Chief financial officers of middle-market U.S. companies are becoming more positive about the state of their industries and the outlook for growth, a GE Capital survey shows. The survey, announced in mid-May, indicates that the level of optimism has increased substantially since the CFOs first were surveyed in January 2010.
“As we continue to track CFO sentiment it’s clear that top-line growth for middle-market companies is improving. CFOs are more optimistic than they were a year ago, which is evident in their plans to invest in their people and infrastructure,” says Dan Henson, president and CEO of GE Capital Americas, in a statement.
The survey, which was done during the first quarter of this year, includes responses from 530 CFOs of companies with revenues ranging from $50 million to $1 billion and operating across seven industries: metals, mining and metals fabrication; food, beverage and agriculture; general manufacturing; health care; retail; technology and business services; and transportation.
The survey also found that 80 percent of CFOs expect to hire additional employees in the next 12 months.
West Marine building its biggest store ever
West Marine plans to open the largest store in the company’s history later this year in Fort Lauderdale.
“We’re designing and building the new Fort Lauderdale West Marine Boating Superstore from the ground up to better serve the customers in this amazing boating market. We believe it will be the world’s largest, and hopefully most exciting boating store, with the largest selection of core for-the-boat products and for-the-boater apparel and shoes,” CEO Geoff Eisenberg says in a statement.
At 50,000 square feet, the store will be twice as big as the company’s current largest location.
Brunswick expects to gain market share
Brunswick CEO Dustan McCoy reiterated his belief in May that the U.S. retail marine market will be flat in 2011, although his company will experience revenue and earnings growth because of market-share gains and volume leverage. McCoy made the remarks at the Wells Fargo Securities Consumer, Gaming and Lodging Conference in Las Vegas.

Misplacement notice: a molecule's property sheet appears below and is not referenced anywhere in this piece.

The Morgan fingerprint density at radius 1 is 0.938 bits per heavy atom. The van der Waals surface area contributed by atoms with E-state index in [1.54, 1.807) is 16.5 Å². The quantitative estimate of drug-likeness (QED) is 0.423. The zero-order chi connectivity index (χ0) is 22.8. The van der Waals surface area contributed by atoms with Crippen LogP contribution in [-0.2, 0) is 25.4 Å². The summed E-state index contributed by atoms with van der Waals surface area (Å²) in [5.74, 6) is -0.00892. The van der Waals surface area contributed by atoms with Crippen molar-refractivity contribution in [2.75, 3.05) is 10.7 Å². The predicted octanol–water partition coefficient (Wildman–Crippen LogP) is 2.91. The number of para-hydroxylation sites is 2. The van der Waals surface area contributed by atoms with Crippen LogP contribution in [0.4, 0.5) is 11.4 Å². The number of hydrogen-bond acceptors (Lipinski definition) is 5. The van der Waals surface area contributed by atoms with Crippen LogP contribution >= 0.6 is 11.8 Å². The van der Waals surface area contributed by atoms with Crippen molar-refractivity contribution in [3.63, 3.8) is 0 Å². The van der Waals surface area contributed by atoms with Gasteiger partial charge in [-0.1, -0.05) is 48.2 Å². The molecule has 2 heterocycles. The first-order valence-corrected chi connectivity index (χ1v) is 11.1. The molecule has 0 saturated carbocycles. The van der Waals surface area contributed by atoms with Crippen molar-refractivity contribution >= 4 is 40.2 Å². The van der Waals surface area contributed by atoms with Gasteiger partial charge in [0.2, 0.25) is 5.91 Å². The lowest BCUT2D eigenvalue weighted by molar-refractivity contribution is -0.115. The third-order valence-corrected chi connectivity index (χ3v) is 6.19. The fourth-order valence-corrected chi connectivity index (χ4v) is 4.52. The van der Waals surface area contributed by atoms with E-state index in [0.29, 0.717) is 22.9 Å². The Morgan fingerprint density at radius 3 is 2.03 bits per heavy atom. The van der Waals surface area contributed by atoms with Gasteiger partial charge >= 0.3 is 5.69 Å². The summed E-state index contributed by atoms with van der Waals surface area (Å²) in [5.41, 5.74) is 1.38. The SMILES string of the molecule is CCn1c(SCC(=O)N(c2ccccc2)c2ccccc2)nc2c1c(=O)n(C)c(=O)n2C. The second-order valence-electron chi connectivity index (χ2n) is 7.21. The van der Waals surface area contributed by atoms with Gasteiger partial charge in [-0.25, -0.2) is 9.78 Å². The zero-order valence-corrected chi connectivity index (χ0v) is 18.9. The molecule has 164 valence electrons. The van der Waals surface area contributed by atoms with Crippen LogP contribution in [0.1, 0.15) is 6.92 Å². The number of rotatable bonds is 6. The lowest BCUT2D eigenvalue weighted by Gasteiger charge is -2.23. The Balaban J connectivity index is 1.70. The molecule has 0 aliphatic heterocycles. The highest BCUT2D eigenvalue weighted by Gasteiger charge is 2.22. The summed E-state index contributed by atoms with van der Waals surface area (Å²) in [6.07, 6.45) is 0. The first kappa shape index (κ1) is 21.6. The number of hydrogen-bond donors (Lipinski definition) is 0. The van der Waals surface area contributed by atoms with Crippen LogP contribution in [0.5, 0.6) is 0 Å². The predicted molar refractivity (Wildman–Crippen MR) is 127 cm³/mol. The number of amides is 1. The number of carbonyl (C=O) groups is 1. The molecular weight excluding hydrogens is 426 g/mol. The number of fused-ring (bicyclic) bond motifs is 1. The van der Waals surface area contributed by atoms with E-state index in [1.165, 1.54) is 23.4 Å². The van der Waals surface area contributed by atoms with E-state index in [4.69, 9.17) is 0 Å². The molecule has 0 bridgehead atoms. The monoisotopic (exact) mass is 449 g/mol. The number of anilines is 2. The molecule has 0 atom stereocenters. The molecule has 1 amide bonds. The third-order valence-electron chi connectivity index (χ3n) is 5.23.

For the year to date, the retail market is down about 2 percent and likely negatively affected by unfavorable weather, senior analyst Tim Conder said in a report after McCoy’s presentation.
“[Brunswick] continues to gain market share across engine, boat and fitness segments and expects further gains throughout ’11,” Conder writes. “Engine share gains are likely to continue on 1) Volvo’s exit/less focus on sterndrives and 2) outboard gains stemming from Japanese supplier disruptions more significantly impacting Japanese competitors (i.e., Yamaha, Honda and Suzuki). We believe boat share gains are likely to continue, and management expects ’10 share losses to be replaced in ’11.”
Brunswick is benefiting from strong aluminum and pontoon boat demand, historically the first indicator of a recovering boat industry, Conder notes. Management says 90 percent of boat brands are profitable today and the remaining 10 percent are on a path to being profitable or reassessed, he says.
MarineMax secures new floorplan financing
MarineMax increased its financing facility with GE Capital from $100 million to $150 million. The facility has a three-year term that will expire in June 2014 and has two one-year options to renew, subject to lender approval. Borrowings will be secured primarily by the company’s inventory that is financed through the facility and related accounts receivable.